Acceptance (Southern Reach, #3) by Jeff VanderMeer

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Whoa boy.

I’ve read all three books of Jeff VanderMeer’s Southern Reach trilogy, and I still don’t know how to describe them. I heard about them after they won some fantasy award, but they’re not quite fantasy. They’re in part sci-fi, dystopian and mystery, but those labels don’t really mean much to the book. The people tasked with solving the puzzle of the mysterious Area X know that they’re never going actually solve the mystery. They’re just hacking away at what they can. And we readers do the same.

To fully review Acceptance, the final book in the trilogy (and can anyone actually explain this book??) we’re going to go back a bit.

Annihilation, the first book of the trilogy, introduces us to a team of explorers, sent to investigate the mysterious Area X, a piece of coastline that has somehow developed unexplainable physical properties. It was once open to all, but now is limited to small expeditions. This group is told told that they are the twelfth such mission. Right away, one of the explorers (known only as The Biologist) knows that something is up, especially after spending time in an abandoned lighthouse and a creepy tower (or is it a tunnel?) covered in strange writing.

The second book, Authority, introduces us to the Southern Reach, the shadowy bureaucracy tasked with sending failed expedition after failed expedition over into Area X. Even though they act like they understand what’s happening, the agency doesn’t even understand the basics of the area. In this book, we follow the newest director of the Agency, who has named himself Control. Not that he has any. The second book was about ratcheting up the tension, showing the reader that this trilogy is more than what the Biologist uncovered in Book 1.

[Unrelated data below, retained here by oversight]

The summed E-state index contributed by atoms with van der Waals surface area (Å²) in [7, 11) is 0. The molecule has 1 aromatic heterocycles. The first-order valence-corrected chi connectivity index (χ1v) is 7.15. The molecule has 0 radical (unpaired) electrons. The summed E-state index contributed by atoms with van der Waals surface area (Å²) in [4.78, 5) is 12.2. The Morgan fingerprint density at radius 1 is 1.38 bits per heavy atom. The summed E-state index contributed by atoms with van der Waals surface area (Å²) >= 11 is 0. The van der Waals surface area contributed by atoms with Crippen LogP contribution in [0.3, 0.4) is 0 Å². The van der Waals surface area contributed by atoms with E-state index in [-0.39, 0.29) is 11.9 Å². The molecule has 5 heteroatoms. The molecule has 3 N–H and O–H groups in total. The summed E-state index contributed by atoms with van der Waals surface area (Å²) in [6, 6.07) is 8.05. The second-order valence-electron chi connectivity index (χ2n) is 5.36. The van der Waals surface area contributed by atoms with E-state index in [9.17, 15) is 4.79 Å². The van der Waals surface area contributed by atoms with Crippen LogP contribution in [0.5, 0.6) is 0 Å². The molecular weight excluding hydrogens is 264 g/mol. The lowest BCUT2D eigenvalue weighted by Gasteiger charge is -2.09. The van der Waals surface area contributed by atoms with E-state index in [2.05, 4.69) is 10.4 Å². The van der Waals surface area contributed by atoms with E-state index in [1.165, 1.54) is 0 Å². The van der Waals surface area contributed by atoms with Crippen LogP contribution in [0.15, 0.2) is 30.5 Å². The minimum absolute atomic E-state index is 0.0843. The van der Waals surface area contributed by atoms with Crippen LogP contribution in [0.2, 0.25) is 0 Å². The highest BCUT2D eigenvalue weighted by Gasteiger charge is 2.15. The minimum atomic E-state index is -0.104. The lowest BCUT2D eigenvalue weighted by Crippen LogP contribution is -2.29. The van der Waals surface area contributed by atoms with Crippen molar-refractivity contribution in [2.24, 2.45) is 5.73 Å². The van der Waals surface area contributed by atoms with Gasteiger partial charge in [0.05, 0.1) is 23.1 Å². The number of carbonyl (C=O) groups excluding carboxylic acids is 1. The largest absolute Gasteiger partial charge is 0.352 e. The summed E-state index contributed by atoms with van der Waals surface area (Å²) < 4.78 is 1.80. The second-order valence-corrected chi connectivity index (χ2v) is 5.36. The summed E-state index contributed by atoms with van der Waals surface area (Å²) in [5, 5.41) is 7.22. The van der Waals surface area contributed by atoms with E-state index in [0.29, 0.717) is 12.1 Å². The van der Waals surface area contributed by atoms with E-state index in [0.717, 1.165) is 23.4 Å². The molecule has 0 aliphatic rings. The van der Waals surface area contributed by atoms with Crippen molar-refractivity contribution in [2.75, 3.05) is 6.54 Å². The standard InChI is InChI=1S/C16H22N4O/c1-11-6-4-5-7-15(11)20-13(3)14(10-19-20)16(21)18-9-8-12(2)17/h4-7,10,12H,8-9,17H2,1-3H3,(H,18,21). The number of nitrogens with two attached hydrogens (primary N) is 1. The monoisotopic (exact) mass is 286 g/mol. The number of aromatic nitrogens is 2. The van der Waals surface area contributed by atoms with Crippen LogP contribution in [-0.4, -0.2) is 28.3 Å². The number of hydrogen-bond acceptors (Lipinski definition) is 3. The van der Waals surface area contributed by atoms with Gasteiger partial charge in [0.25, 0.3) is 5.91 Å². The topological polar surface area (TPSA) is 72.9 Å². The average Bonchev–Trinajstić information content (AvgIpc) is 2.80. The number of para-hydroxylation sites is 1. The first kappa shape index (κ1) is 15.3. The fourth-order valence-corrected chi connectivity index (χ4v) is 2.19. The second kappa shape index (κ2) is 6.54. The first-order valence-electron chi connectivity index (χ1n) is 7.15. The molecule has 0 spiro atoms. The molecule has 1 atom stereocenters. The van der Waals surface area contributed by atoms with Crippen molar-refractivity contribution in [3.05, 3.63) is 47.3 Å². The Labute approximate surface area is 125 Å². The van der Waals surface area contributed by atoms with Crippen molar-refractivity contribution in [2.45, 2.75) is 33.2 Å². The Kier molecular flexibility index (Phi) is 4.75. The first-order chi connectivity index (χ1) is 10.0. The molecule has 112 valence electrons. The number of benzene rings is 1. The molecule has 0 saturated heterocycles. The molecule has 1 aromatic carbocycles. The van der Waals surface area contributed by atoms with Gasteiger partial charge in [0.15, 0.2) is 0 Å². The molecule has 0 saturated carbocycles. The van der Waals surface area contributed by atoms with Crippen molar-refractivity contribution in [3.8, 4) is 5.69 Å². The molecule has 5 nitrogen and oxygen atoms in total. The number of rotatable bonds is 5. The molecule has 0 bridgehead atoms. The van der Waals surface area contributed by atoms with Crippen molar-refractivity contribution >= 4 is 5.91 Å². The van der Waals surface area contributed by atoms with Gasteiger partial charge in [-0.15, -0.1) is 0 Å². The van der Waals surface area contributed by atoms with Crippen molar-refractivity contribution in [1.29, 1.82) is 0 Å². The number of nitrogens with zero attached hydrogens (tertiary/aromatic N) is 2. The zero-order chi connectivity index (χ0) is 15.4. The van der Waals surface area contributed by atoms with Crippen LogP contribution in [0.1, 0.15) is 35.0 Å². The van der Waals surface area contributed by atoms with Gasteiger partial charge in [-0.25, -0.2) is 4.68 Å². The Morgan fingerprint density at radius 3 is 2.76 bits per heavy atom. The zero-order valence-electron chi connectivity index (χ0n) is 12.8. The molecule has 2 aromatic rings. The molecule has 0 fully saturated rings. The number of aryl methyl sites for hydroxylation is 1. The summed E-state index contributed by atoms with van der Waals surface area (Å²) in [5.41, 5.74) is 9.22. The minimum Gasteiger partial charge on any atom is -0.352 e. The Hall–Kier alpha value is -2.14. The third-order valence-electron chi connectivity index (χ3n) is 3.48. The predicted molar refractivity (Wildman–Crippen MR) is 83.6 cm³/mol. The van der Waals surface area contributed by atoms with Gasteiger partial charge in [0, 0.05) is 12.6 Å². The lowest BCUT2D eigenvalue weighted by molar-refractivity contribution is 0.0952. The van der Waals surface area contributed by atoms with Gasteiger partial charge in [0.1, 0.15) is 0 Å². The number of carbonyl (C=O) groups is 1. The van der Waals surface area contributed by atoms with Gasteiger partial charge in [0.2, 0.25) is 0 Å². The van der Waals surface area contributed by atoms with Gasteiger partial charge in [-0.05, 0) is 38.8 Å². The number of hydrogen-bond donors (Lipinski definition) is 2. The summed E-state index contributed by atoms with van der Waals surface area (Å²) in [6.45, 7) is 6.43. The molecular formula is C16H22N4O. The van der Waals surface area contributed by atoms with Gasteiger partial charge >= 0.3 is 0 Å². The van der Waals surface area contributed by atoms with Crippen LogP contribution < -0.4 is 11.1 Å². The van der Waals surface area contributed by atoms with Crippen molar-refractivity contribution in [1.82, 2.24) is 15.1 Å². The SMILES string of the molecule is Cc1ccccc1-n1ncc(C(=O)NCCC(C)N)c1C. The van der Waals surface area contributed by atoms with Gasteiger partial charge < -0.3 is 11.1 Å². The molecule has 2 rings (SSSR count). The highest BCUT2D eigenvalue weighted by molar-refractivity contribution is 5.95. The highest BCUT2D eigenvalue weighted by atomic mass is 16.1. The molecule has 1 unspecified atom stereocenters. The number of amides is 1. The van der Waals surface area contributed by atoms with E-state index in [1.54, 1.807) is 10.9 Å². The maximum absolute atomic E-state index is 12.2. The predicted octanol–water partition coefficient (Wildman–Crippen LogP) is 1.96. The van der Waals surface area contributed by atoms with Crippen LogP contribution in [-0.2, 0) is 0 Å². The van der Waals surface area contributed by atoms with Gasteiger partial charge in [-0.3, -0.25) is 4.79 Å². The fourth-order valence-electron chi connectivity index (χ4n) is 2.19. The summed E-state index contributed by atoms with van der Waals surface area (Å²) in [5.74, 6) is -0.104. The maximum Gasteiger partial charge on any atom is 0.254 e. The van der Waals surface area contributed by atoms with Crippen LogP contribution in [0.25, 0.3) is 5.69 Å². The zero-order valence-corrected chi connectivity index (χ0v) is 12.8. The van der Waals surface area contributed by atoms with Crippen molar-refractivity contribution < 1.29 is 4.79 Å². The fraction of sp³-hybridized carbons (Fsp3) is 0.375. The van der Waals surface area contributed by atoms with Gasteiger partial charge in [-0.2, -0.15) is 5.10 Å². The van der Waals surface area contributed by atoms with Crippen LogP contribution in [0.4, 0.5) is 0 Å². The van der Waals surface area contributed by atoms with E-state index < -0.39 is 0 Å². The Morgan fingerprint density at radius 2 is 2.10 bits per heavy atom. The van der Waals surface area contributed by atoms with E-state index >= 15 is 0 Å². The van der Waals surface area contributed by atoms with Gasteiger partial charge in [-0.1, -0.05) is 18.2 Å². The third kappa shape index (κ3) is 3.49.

Which brings us to Acceptance. It’s a fitting name, because by the end of the first chapter, I’d accepted that most of my questions wouldn’t be answered. There is no explanation for Area X. VanderMeer isn’t interested in wrapping up his story neatly. Instead, the story gets even more balls out bananas, adding people-who-aren’t-people, a kinda haunted lighthouse and some (maybe??) Lovecraftian aliens.

I’m not going to lie-these books are a little frustrating. VanderMeer isn’t interested in hooking in a casual reader. He wants the fanatics, the fans of Lost who populated message boards with intricate theories about the smoke monster. I know for a fact I’ve missed important stuff in this book, only because I only read it once (you best believe I’m going to rectify that soon). Not that a reread will particularly clarify what happened.  If you’re not sure this series is for you, I’d give it a hard pass. But the dedicated reader will take a lot out of this chaotic, original and intricate series.

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